Zoetis Inc., Dublin, Ireland
Driving down working capital through more advanced modelling, creates a resilience to the ever-changing Global Supply Chain, more efficient Product Development Pipelines and the Risk of Obsolescence. These not only free up significant cash for investment they also insulate the company from adverse economic events. Machine Learning and it’s careful application leverages robust statistical analysis to better model, predict and even recommend solutions for businesses.
About Damon Reid:
Damon is a Senior Director in Pharmaceutical Supply Chain with 18 years’ experience spanning both FMCG and Pharmaceutical sectors. He is currently responsible for the development of and the execution of Strategic International Business Integration programs. Having worked on Supply Chain, Operational and Continuous Improvement Transformation Programs, he is currently pursuing the applications of Machine Learning to the evolution of human driven decisions to automated, decision making technologies.
Digitalisation Lead, Siemens
“Computers are useless. They only tell us the answers” – Pablo Picasso. A decision is an answer to a question. In our increasingly digitalised and data driven world it is easy to relinquish or abdicate more and more of our decisions to the objectivity of the machine. But how objective is the machine and how limited are decisions that are based purely on data? The quality of the question is critical and it is limited by our capacity to imagine multiple options to choose from. How can we cultivate the art of decision making for a world relying on the imagination and courage for wicked problem solving?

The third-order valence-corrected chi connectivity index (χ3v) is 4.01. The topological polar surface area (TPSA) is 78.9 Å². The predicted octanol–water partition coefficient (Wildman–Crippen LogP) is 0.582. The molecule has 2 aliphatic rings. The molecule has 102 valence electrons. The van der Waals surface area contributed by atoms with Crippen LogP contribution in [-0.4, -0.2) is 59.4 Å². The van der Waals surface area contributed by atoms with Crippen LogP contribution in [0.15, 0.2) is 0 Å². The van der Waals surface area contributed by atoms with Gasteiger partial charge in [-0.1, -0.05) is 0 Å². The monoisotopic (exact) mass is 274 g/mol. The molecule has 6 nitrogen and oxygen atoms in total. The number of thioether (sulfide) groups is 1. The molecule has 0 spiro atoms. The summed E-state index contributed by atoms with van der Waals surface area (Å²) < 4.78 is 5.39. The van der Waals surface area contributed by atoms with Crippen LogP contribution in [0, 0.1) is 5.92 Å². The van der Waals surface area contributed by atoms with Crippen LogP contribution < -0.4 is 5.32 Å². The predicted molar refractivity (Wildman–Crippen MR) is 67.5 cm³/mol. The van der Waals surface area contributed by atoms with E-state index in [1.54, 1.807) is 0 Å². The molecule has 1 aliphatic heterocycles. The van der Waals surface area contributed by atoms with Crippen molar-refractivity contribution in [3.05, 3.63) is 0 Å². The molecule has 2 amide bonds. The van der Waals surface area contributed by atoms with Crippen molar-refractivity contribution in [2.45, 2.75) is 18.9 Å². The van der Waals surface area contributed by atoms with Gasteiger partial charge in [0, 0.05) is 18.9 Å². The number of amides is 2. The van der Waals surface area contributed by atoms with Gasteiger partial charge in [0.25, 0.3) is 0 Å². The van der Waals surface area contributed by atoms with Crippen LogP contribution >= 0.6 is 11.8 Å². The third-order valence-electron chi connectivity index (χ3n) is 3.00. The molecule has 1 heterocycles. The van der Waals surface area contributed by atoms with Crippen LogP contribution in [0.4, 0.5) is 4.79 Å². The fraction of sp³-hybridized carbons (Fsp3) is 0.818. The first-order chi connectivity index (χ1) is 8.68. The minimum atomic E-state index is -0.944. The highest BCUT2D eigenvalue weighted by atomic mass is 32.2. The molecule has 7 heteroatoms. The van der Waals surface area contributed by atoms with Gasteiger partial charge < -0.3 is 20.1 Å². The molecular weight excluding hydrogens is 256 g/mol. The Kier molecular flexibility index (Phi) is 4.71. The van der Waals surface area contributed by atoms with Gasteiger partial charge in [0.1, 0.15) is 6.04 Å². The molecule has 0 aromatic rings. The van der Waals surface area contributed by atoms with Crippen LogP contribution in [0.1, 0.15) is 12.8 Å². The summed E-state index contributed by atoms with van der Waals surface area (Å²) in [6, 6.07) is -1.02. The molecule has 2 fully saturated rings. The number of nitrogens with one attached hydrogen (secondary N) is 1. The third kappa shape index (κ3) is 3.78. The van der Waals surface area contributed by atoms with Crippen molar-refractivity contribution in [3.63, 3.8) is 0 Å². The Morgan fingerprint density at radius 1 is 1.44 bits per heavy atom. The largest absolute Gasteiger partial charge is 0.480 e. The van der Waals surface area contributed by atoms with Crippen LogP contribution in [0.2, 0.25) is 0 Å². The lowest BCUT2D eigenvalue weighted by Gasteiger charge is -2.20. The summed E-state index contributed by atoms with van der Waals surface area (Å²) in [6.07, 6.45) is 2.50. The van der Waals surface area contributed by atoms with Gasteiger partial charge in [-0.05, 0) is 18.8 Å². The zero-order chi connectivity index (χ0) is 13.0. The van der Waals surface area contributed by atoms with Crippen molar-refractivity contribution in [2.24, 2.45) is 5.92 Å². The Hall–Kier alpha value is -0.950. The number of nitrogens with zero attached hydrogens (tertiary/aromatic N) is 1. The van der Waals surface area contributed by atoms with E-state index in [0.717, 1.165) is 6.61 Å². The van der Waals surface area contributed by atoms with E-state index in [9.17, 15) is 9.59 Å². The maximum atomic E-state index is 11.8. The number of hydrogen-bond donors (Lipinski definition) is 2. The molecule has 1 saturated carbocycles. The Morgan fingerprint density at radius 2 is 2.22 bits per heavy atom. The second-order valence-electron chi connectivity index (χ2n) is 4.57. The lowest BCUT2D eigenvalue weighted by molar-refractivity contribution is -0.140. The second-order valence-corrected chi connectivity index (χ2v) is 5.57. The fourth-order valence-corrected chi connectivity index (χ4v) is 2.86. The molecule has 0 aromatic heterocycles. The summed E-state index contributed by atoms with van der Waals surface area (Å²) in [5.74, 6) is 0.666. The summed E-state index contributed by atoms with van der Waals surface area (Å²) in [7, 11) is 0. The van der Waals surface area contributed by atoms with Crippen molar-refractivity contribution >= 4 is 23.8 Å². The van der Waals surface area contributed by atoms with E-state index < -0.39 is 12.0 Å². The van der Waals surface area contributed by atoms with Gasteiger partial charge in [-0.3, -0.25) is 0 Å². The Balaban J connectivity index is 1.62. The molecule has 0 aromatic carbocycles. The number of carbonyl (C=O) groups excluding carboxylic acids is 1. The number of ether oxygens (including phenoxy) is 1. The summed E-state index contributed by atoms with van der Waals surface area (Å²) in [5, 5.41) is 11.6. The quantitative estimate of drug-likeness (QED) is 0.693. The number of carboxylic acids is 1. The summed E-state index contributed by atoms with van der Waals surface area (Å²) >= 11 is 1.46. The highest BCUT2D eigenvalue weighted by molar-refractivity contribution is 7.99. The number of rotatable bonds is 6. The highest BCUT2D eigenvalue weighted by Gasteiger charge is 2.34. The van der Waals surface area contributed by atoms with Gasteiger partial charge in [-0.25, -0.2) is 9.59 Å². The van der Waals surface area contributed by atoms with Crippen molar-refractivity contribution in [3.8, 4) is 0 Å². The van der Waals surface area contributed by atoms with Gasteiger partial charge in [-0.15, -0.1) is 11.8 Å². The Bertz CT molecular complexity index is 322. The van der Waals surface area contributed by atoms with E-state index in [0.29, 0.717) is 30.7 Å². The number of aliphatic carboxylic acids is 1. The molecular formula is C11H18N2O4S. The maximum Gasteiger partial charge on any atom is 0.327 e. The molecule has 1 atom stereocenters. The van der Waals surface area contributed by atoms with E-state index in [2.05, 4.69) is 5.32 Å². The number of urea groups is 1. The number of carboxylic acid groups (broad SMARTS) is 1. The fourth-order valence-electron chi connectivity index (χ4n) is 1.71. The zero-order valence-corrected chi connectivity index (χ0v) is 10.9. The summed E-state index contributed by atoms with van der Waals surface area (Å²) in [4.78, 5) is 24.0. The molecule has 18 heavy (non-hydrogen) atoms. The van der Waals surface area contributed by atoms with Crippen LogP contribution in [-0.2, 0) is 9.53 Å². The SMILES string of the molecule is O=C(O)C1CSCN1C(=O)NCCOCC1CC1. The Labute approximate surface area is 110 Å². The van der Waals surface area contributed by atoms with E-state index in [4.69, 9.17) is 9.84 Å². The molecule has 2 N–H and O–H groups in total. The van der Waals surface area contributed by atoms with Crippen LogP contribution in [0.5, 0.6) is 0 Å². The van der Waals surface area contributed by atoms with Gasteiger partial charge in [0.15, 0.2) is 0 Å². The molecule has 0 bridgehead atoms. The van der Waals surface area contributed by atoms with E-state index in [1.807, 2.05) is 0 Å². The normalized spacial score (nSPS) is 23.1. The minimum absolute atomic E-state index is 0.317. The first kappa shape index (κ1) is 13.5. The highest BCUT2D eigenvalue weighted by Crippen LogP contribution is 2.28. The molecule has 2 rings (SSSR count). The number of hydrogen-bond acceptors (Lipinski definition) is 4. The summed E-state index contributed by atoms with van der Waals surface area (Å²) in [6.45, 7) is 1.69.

About Joan Mulvihill:
As the Digitalisation Lead for Siemens in Ireland, Joan Mulvihill continues to be at the forefront of driving technology adoption in Ireland. Having held the position of CEO of the Irish Internet Association for 7 years, followed by 2 years as the Centre Director for the Irish Centre for Cloud Computing and Commerce, her role at Siemens builds on Siemens’ and her deep commitment to and understanding of the needs of Irish business for their digital transformation. Digitalisation means working differently. Siemens will always work with their clients to meet their operational technology needs with world class products and services and now through Digitalisation, Siemens leverages its domain expertise with clients to transform and create the businesses of their future.
University of Nottingham, Business School, UK